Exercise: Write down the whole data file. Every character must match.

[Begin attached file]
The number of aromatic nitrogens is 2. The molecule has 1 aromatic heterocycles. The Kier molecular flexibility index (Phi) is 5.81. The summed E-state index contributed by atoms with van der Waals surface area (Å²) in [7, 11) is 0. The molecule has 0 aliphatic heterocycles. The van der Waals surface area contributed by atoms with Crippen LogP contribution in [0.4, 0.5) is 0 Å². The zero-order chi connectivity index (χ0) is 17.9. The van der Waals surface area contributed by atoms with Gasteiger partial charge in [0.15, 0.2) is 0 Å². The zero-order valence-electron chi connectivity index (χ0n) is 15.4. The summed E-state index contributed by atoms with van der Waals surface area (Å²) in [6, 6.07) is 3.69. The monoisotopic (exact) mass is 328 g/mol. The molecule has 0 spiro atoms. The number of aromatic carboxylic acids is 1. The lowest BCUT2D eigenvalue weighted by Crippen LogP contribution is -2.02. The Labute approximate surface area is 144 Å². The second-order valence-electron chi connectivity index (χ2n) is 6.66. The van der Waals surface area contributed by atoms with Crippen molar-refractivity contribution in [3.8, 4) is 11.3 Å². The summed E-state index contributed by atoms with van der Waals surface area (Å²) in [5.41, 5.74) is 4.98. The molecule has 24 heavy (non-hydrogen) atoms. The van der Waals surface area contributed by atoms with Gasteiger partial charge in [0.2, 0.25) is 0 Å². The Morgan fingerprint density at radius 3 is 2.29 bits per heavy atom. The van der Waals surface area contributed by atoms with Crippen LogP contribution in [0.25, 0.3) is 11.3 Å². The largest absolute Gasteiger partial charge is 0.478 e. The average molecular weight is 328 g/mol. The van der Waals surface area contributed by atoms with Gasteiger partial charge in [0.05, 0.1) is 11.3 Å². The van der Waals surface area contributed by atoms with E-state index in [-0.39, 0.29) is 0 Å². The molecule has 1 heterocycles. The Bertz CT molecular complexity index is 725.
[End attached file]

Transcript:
The number of aromatic nitrogens is 2. The molecule has 1 aromatic heterocycles. The Kier molecular flexibility index (Phi) is 5.81. The summed E-state index contributed by atoms with van der Waals surface area (Å²) in [7, 11) is 0. The molecule has 0 aliphatic heterocycles. The van der Waals surface area contributed by atoms with Crippen LogP contribution in [0.4, 0.5) is 0 Å². The zero-order chi connectivity index (χ0) is 17.9. The van der Waals surface area contributed by atoms with Gasteiger partial charge in [0.15, 0.2) is 0 Å². The zero-order valence-electron chi connectivity index (χ0n) is 15.4. The summed E-state index contributed by atoms with van der Waals surface area (Å²) in [6, 6.07) is 3.69. The monoisotopic (exact) mass is 328 g/mol. The molecule has 0 spiro atoms. The number of aromatic carboxylic acids is 1. The lowest BCUT2D eigenvalue weighted by Crippen LogP contribution is -2.02. The Labute approximate surface area is 144 Å². The second-order valence-electron chi connectivity index (χ2n) is 6.66. The van der Waals surface area contributed by atoms with Crippen molar-refractivity contribution in [3.8, 4) is 11.3 Å². The summed E-state index contributed by atoms with van der Waals surface area (Å²) in [5.41, 5.74) is 4.98. The molecule has 24 heavy (non-hydrogen) atoms. The van der Waals surface area contributed by atoms with Gasteiger partial charge in [0.2, 0.25) is 0 Å². The Morgan fingerprint density at radius 3 is 2.29 bits per heavy atom. The van der Waals surface area contributed by atoms with Crippen LogP contribution in [0.25, 0.3) is 11.3 Å². The largest absolute Gasteiger partial charge is 0.478 e. The average molecular weight is 328 g/mol. The van der Waals surface area contributed by atoms with Gasteiger partial charge in [0.05, 0.1) is 11.3 Å². The van der Waals surface area contributed by atoms with E-state index in [-0.39, 0.29) is 0 Å². The molecule has 1 heterocycles. The Bertz CT molecular complexity index is 725.